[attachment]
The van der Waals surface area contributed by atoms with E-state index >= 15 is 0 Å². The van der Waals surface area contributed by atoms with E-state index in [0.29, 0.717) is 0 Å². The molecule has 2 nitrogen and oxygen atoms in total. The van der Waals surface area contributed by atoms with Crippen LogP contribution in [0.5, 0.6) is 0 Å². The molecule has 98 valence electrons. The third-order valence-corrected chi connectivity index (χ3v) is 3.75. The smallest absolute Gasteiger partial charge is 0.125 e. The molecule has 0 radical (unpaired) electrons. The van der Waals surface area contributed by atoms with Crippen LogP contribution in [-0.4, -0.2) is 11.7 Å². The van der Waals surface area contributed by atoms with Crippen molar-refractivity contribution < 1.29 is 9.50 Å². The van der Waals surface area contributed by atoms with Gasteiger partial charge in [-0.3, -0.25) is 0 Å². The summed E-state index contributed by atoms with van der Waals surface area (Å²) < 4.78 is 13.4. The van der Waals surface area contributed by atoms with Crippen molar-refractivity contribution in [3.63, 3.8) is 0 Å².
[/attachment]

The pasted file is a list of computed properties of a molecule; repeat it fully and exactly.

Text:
The van der Waals surface area contributed by atoms with E-state index >= 15 is 0 Å². The van der Waals surface area contributed by atoms with E-state index in [0.29, 0.717) is 0 Å². The molecule has 2 nitrogen and oxygen atoms in total. The van der Waals surface area contributed by atoms with Crippen LogP contribution in [0.5, 0.6) is 0 Å². The molecule has 98 valence electrons. The third-order valence-corrected chi connectivity index (χ3v) is 3.75. The smallest absolute Gasteiger partial charge is 0.125 e. The molecule has 0 radical (unpaired) electrons. The van der Waals surface area contributed by atoms with Crippen LogP contribution in [-0.4, -0.2) is 11.7 Å². The van der Waals surface area contributed by atoms with Crippen molar-refractivity contribution < 1.29 is 9.50 Å². The van der Waals surface area contributed by atoms with Gasteiger partial charge in [-0.3, -0.25) is 0 Å². The summed E-state index contributed by atoms with van der Waals surface area (Å²) < 4.78 is 13.4. The van der Waals surface area contributed by atoms with Crippen molar-refractivity contribution in [3.63, 3.8) is 0 Å².